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No firings, resignations at Memphis VA hospital
Question of the Day
MEMPHIS, Tenn. (AP) - No officials have been fired or quit at the Memphis Veterans Affairs Medical Center since VA Secretary Eric Shinseki resigned Friday over allegations of treatment delays and other problems at veterans hospitals around the country, including in Memphis, officials said.
Shinseki turned in his resignation to President Barack Obama. His departure did not lead to other resignations or firings at the Memphis VA, the hospital said in a statement.
The U.S. House Committee on Veterans’ Affairs began an investigation into the Memphis center in November, based on a VA inspector general’s report that said three patients died in the hospital’s emergency room.
One patient was given a medication despite a documented drug allergy and had a fatal reaction. Another was found unresponsive after receiving multiple sedating medications. A third had critically high blood pressure that was not aggressively monitored and experienced bleeding in the brain about five hours after going to the emergency room.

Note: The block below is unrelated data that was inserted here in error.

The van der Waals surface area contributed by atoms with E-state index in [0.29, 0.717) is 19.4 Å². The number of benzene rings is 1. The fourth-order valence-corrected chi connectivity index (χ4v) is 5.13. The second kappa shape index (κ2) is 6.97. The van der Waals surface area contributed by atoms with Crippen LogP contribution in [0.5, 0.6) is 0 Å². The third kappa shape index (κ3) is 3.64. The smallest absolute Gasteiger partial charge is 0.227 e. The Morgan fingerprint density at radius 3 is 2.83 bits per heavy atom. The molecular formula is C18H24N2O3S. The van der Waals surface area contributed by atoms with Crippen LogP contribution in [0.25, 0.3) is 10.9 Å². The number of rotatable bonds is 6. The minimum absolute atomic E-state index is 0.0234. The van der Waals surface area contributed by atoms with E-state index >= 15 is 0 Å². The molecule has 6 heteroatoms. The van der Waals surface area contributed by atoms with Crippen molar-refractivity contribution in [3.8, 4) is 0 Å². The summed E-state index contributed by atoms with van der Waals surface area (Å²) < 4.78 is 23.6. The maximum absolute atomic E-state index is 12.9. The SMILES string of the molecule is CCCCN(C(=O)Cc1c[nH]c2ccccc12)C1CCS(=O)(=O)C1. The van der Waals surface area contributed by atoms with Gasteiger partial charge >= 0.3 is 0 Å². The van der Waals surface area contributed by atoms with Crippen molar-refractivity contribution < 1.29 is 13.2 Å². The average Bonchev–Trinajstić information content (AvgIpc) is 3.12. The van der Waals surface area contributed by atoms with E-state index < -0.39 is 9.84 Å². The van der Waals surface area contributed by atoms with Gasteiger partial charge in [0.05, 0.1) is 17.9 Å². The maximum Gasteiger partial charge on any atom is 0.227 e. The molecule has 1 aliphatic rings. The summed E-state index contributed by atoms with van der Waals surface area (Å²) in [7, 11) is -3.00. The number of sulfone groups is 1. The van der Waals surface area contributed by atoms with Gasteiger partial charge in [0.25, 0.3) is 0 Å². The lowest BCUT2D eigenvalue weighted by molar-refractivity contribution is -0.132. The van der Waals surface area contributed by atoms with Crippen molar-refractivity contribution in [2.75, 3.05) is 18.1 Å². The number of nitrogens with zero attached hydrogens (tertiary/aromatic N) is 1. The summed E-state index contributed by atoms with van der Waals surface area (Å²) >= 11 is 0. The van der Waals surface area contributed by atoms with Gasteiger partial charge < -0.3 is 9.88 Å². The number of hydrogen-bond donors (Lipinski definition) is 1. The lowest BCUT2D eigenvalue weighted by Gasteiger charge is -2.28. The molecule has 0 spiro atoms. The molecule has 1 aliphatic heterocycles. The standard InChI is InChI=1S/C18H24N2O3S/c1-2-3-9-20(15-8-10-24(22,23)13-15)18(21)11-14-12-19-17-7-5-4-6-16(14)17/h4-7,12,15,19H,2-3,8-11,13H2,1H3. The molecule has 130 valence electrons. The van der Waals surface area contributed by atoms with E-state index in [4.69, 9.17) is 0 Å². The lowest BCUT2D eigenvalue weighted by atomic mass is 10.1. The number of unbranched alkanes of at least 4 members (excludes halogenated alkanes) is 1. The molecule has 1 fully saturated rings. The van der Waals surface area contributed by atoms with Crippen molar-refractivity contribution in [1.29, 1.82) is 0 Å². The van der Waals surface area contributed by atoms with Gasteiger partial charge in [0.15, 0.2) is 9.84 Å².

The hospital says it addressed the problems. For example, the physician involved in the care of two of the patients in the report is no longer working there. The hospital also established a tracking system to make sure treatment plans are timely and complete.
“Veterans deserve to have full faith in their VA care,” a statement released by the hospital said. “Where we have failed to meet those commitments we will redouble our efforts to deliver timely care to patients with compassion and integrity.”
At a campaign appearance Friday, U.S. Sen. Lamar Alexander said he respected Shinseki’s decision to hold himself accountable.
“But that doesn’t get to the bottom of what happened. We need to know the facts,” said Alexander, R-Tenn.
Alexander said his staff and the staff of fellow Republican Tennessee Sen. Bob Corker have been visiting VA facilities in the state.
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